Nothing can be further from the truth.

Regardless, peaker plants were still more affordable than battery storage facilities at this time. Furthermore, when peaker plants are utilized more often (even with rather poor efficiency ratings), our previous research shows the cost of operation decreases exponentially.

And because electrical grids can depend on natural gas peaker plants to produce more electricity, more often, and at any given time – without needing to recharge, cool down, discharge, etc. – these facilities offer far more value as an electricity provider than battery storage systems ever will. For instance, although annual capacity factors at peaker gas plants usually fall between 5 and 20 percent, there may come a day when we need to ramp it up to 80-90 percent in the case that no wind or solar energy is being produced, or due to planned power plant closures for facilities undergoing routine maintenance or repairs.

Battery storage technology is far from being able to provide this backup support, which is required to ensure reliability on an electrical grid.

Now fast-forward not merely eighteen months but four years later to 2017, and these same battery storage facilities were still not close to falling to the price of natural gas, despite the author’s attempt to make them sound incredibly inexpensive.

As reported by Energy Storage News in 2017:

Eos has also been gathering interest for its systems with an interesting pricing strategy – the company’s batteries are available to order at below US$100 per kilowatt-hour, the price benchmark considered something of an inflection point across the industry.

However, the catch is that the batteries will be US$95 per kWh if shipped in the year 2022. The price for shipping during 2017 is at US$160 per kWh – which Eos argues is still as much as 30-40% lower than lithium-ion alternatives.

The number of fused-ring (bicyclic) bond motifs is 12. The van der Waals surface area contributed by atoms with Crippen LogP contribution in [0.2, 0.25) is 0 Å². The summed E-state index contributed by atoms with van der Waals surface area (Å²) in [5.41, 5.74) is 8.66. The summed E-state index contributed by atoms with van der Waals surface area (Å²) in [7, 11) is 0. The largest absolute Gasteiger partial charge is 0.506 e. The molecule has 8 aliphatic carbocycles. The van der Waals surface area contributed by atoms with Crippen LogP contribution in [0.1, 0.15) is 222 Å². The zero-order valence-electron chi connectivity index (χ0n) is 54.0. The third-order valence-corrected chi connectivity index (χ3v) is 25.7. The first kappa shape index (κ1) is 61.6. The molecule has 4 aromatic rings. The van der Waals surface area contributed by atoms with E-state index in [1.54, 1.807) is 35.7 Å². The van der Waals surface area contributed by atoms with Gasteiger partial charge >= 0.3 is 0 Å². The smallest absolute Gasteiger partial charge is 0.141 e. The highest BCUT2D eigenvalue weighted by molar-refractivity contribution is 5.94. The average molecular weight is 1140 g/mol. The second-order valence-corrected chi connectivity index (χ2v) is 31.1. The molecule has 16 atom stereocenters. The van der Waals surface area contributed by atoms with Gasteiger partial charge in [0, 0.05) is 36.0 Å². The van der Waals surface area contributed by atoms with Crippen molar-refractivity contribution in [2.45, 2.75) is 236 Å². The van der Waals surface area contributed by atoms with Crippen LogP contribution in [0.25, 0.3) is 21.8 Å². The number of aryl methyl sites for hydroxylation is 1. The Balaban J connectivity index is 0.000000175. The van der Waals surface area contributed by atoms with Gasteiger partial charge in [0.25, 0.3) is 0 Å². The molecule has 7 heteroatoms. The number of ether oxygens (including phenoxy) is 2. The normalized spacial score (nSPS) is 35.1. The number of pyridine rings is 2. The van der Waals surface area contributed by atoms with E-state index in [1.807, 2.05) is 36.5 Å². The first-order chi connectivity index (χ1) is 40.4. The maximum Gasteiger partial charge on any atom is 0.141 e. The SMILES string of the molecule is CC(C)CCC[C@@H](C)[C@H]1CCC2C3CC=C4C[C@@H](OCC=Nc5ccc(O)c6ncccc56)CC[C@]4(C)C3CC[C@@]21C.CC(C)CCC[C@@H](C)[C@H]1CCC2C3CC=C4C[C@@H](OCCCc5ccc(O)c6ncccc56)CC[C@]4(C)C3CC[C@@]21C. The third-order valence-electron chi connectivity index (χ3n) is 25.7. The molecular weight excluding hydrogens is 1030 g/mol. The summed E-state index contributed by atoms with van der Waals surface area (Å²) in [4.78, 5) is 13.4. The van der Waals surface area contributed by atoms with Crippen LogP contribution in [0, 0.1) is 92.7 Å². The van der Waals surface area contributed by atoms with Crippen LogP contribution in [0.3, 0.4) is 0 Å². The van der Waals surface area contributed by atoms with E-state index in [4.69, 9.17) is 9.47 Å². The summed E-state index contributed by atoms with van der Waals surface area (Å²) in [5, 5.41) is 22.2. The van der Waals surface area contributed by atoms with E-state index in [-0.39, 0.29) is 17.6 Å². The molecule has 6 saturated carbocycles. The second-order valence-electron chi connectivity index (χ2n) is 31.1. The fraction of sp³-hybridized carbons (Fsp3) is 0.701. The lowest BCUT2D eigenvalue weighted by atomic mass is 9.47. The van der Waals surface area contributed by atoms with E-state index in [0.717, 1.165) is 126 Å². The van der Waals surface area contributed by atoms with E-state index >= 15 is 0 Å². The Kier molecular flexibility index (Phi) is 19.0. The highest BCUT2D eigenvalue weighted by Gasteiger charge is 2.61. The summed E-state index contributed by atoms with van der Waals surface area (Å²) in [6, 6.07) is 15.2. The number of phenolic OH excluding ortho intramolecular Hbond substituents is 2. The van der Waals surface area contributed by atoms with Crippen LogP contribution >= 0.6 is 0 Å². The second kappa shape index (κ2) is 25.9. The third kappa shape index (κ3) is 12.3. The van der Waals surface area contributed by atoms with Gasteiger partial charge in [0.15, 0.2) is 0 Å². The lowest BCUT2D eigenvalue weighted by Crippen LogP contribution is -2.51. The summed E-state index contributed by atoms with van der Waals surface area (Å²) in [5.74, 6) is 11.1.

Using a capital cost of $160 per kWh in 2017, the Levelized Cost of Storage (LCOS) of these facilities are still as high as $133 to $169 per MWh. Using $100 per kWh for 2022, the cost slightly decreases to anywhere from $114 to $150 per MWh.

In other words, Eos itself predicts that by 2022 – nine years after it made the initial prediction – zinc-air battery storage systems will still not be competitive with natural gas in terms of cost or value.

Chalk this up to another failed prophecy for the environmental left.

Articles such as this have become nothing short of self-serving advertisements, brought to you directly by the company’s themselves that are trying to sell you and everyone else their unrealistic vision of the future using their product.

We have already assessed what it would cost Minnesota for one days’ worth of battery storage in the case that the state transitioned to a grid reliant solely on renewable energy sources and no wind or sun was available.

How’s an extra $820 per year per household in electricity costs sound? (Which doesn’t include the cost to build the amount of wind turbines and solar panels needed to replace our existing energy sources and “transition” to renewable energy).